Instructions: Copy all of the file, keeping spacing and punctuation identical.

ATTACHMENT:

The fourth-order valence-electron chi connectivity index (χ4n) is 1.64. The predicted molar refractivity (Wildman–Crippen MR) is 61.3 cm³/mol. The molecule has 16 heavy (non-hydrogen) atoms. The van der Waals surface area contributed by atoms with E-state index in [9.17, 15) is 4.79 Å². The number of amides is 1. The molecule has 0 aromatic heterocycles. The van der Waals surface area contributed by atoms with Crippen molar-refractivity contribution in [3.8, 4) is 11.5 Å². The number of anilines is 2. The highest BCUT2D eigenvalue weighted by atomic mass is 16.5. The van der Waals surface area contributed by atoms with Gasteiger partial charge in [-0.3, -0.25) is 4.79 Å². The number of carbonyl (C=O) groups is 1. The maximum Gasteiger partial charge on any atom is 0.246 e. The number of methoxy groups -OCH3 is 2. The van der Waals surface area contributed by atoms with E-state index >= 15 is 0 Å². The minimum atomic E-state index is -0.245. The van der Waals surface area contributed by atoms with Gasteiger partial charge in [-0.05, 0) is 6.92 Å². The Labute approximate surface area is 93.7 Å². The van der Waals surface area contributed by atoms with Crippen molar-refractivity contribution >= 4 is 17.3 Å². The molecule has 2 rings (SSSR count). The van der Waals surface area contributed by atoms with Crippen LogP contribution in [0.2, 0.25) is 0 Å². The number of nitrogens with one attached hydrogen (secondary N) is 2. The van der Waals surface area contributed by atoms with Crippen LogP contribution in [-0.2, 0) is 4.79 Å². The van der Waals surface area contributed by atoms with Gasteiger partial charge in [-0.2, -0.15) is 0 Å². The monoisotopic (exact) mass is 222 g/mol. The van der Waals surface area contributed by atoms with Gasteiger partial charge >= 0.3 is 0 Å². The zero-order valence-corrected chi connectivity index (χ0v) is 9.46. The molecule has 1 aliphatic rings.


The fourth-order valence-electron chi connectivity index (χ4n) is 1.64. The predicted molar refractivity (Wildman–Crippen MR) is 61.3 cm³/mol. The molecule has 16 heavy (non-hydrogen) atoms. The van der Waals surface area contributed by atoms with E-state index in [9.17, 15) is 4.79 Å². The number of amides is 1. The molecule has 0 aromatic heterocycles. The van der Waals surface area contributed by atoms with Crippen molar-refractivity contribution in [3.8, 4) is 11.5 Å². The number of anilines is 2. The highest BCUT2D eigenvalue weighted by atomic mass is 16.5. The van der Waals surface area contributed by atoms with Gasteiger partial charge in [-0.3, -0.25) is 4.79 Å². The number of carbonyl (C=O) groups is 1. The maximum Gasteiger partial charge on any atom is 0.246 e. The number of methoxy groups -OCH3 is 2. The van der Waals surface area contributed by atoms with E-state index >= 15 is 0 Å². The minimum atomic E-state index is -0.245. The van der Waals surface area contributed by atoms with Gasteiger partial charge in [-0.05, 0) is 6.92 Å². The Labute approximate surface area is 93.7 Å². The van der Waals surface area contributed by atoms with Crippen molar-refractivity contribution >= 4 is 17.3 Å². The molecule has 2 rings (SSSR count). The van der Waals surface area contributed by atoms with Crippen LogP contribution in [0.2, 0.25) is 0 Å². The number of nitrogens with one attached hydrogen (secondary N) is 2. The van der Waals surface area contributed by atoms with Crippen LogP contribution in [-0.2, 0) is 4.79 Å². The van der Waals surface area contributed by atoms with Gasteiger partial charge in [-0.2, -0.15) is 0 Å². The monoisotopic (exact) mass is 222 g/mol. The van der Waals surface area contributed by atoms with Gasteiger partial charge >= 0.3 is 0 Å². The zero-order valence-corrected chi connectivity index (χ0v) is 9.46. The molecule has 1 aliphatic rings.